La commercialisation des objets virtuels — notamment dans le monde des jeux en ligne — est en pleine expansion depuis une décennie. Une réelle économie, alimentée par les réseaux sociaux et les plateformes de jeux en réalité virtuelle. Mais d’un point de vue juridique, la notion de propriété virtuelle est problématique en droit des biens québécois et français, écrit Dobah Carré dans un article récemment publié dans la Revue du Barreau canadien :

Le développement de réalités immatérielles met à l’épreuve le droit des biens. Un problème central à l’existence d’un véritable droit de propriété virtuel est que ce concept est inconnu des lois québécoises. Contrairement à la common law, le droit civil québécois ne permet pas de créer des conceptions flexibles de la propriété. Les choses doivent exister pour pouvoir être des biens, c’est-à-dire être appropriables.

En common law, selon Carré, la doctrine et les précédents jurisprudentiels permettraient éventuellement de reconnaître la propriété virtuelle comme une forme de propriété :

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Legal affairs

Friday weekly wrap-up

By Yves Faguy August 31, 2018 31 August 2018

Friday weekly wrap-up

Here’s a quick look at the major legal stories from the past week.

It’s been a stressful week ahead of the Labour Day weekend for the Trudeau government. Yesterday, the Federal Court of Appeal overturned approval of the Trans Mountain expansion project on two grounds. The NEB was wrong not to assess the related effects of maritime shipping. And the government fell short in meeting its duty to consult First Nations. This is not to say that the project is dead, yet.  Ottawa could appeal the decision, and the Prime Minister has assured Alberta’s premier, Rachel Notley, that he “stands by the TMX expansion project and will ensure it moves forward in the right way.” But as Robert James writes “that decision is an indictment of DOJ/NRCAN approach to consultation and their efforts to turn it into a narrow, administrative law process.” Environmental assessments, done right, will save time, money and political heartburn. Notley has announced that Alberta is pulling out of the Trudeau government’s climate change plan.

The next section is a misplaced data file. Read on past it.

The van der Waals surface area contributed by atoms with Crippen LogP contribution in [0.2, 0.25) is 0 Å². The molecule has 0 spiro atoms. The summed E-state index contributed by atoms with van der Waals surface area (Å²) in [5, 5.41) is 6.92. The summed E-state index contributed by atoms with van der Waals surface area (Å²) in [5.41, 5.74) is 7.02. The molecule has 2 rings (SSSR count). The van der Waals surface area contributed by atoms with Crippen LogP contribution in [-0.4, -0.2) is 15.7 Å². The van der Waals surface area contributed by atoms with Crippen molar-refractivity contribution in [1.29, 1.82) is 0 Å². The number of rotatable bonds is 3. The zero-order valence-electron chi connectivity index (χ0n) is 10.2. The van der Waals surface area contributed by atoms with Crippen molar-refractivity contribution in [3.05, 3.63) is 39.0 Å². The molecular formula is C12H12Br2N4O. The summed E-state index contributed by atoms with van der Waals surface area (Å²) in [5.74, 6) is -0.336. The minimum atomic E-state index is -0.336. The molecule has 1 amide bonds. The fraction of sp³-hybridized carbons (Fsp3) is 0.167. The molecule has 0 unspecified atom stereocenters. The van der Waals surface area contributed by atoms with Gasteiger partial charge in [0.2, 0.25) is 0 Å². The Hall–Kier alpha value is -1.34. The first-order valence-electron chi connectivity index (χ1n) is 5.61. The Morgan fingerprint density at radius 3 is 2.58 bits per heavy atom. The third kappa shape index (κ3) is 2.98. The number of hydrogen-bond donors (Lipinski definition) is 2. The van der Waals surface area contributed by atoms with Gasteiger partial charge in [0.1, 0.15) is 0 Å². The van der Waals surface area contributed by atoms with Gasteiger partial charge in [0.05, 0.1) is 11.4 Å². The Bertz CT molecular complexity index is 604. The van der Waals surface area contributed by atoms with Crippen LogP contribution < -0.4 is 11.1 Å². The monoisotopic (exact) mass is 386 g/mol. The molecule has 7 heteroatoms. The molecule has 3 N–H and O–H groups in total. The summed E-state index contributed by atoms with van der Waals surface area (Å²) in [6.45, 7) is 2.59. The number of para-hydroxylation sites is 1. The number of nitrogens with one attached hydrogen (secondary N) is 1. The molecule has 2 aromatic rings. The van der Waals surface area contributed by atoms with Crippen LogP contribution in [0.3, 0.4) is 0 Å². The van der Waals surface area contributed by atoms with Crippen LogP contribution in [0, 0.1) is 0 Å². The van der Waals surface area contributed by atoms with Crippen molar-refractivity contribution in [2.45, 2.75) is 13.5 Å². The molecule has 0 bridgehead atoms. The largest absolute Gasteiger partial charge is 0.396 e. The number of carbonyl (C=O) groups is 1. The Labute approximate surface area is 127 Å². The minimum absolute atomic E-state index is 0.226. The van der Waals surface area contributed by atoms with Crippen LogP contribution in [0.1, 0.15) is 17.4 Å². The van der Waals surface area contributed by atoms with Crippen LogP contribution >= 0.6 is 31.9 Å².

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CBA Futures

Friday weekly wrap-up

By Yves Faguy August 17, 2018 17 August 2018

Friday weekly wrap-up

 

Here’s a quick look at the major legal stories from the past week.

During the dog days of summer, especially as a government enters the last year of its mandate, pining for a snap election call is practically de rigueur among journalists – a habit that endures in spite of fixed election dates.  That’s understandable, though, because there isn’t anything legally problematic with calling an early election in Ottawa. As James Bowden reminds us, “fixed-date election laws do not mandate a minimum lifespan of a parliament; they only lower a parliament’s maximum lifespan.”  Channeling constitutional historian Alpheus Todd, Bowden also sketches out the four situations where a government should advise early dissolution of Parliament, and concludes that the time is not right for Justin Trudeau.

In the wake of last week’s shooting in Fredericton that killed four people, and perceiving a possible rise in illegal firearm use, Canada’s police chiefs are proposing to study data related to gun violence. Also, a New Brunswick judge has lifted a publication ban on court documents regarding the shooting, revealing details about the attack.